Tuesday, September 22, 2020

The Story Of Bodh Gaya’s Famous Statue

Dec 22. 2018
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By Bhante Dhammika of Australia
The Island
Asia News Network

When devote Buddhists go to Bodh Gaya in India, the site of the Buddha’s awakening, and they enter the great Mahabodhi Temple, they will see before them, on the main altar, a large and impressive Buddha statue.

Many will make offerings of flowers before it, some will have their photograph taken in front of it, others will sit in silent awe reflecting on the wisdom and compassion of the Buddha. Although this fine statue seems to be an organic and integral part of the Temple it was not originally made for it and is actually many centuries younger than it. So what is the story behind this iconic statue and how did it get to where it is today?


For several centuries after the Buddha there was no temple at Bodh Gaya, just the Bodhi tree with a railing, a type of fence, around it. Eventually, a temple of wood and brick was built around the Bodhi tree, something like the Bodhi tree shrine at Punchi Borella Junction. This shrine was enlarged and repaired many times over the next several centuries. The oldest Buddha statue ever found at Bodh Gaya, now badly damaged, dates from the year 283 CE and may have been made for this shrine, Buddha statues were just coming into vogue at about this time. Prior to this the Buddha was only depicted symbolically, as a pair of footprints, a wheel, an empty throne, etc.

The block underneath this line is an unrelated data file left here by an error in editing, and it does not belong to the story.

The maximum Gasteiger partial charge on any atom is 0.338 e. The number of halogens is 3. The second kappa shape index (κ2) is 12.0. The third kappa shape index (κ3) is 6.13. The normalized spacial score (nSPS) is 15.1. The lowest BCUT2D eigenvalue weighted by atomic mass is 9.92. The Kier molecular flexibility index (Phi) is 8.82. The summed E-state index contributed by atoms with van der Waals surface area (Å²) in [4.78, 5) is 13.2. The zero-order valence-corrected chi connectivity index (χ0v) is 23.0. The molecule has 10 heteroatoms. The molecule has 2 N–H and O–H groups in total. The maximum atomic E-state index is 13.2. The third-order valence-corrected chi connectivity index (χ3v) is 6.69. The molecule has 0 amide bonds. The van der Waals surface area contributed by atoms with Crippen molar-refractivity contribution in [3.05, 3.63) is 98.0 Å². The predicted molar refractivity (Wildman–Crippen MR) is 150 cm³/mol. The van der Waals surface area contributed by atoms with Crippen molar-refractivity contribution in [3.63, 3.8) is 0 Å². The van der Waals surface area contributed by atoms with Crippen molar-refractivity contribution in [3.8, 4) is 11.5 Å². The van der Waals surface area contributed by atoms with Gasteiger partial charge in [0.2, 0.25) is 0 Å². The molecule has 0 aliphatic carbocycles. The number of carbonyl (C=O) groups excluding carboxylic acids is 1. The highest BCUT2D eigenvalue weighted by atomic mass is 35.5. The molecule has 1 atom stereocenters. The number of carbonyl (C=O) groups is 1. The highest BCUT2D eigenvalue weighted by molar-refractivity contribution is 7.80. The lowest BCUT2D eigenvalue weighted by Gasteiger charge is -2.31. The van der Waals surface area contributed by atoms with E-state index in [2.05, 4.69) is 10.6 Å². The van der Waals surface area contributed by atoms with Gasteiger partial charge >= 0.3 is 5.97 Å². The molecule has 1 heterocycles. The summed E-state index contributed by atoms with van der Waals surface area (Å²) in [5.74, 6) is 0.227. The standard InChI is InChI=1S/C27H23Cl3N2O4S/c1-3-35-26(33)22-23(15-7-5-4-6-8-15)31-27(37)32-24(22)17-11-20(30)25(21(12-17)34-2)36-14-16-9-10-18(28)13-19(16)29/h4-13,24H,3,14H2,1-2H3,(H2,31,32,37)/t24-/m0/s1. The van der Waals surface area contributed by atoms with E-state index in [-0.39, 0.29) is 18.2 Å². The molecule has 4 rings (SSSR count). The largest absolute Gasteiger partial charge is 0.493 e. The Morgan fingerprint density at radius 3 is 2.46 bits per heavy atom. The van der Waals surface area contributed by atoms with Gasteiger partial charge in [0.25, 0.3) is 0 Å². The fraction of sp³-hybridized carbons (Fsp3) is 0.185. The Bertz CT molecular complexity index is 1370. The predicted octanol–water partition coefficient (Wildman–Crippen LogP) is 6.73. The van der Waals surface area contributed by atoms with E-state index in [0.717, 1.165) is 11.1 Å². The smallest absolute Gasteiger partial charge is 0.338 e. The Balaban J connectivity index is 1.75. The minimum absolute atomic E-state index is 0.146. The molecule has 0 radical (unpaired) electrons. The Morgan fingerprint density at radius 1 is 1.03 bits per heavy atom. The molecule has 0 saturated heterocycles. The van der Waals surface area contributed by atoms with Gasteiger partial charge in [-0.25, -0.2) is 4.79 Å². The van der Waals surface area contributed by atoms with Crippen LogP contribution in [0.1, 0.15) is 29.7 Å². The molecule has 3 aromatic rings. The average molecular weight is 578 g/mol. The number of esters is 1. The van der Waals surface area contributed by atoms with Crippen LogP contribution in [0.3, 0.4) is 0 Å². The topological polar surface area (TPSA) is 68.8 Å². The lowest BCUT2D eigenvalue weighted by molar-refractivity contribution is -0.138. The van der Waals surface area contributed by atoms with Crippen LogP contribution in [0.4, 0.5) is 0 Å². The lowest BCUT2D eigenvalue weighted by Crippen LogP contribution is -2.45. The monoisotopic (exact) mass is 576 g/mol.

Exactly when the present Mahabodhi Temple was built is not certain but it was probably at the beginning of the 4th century CE. We know from inscriptions and the accounts of pilgrims that a Buddha statue of great beauty was made for the temple. It was known as the Image of the True Face because it was believed to be an actual portrait of the Buddha. For about 700 years this Buddha statue sat on the altar in the sanctum of the Mahābodhi Temple and was the most revered of all the many statue to be seen at Bodh Gayā. There is no record of when this statue disappeared, possibly at some time during the Islamic conquest of Bihar or in the subsequent decades. The last record we have of it dates from 1413 when Achariya Sariputra, the last abbot of Bodh Gaya, gave its dimensions to the Tibetans so they could make a copy of it. After this we hear no more of it. When the English surveyor Francis Buchanan visited Bodh Gaya in December 1811 there was a statue in the Mahabodhi Temple which he said was made of brick and plaster and which he described as crude and artless; it may have been made as a substitute for the original.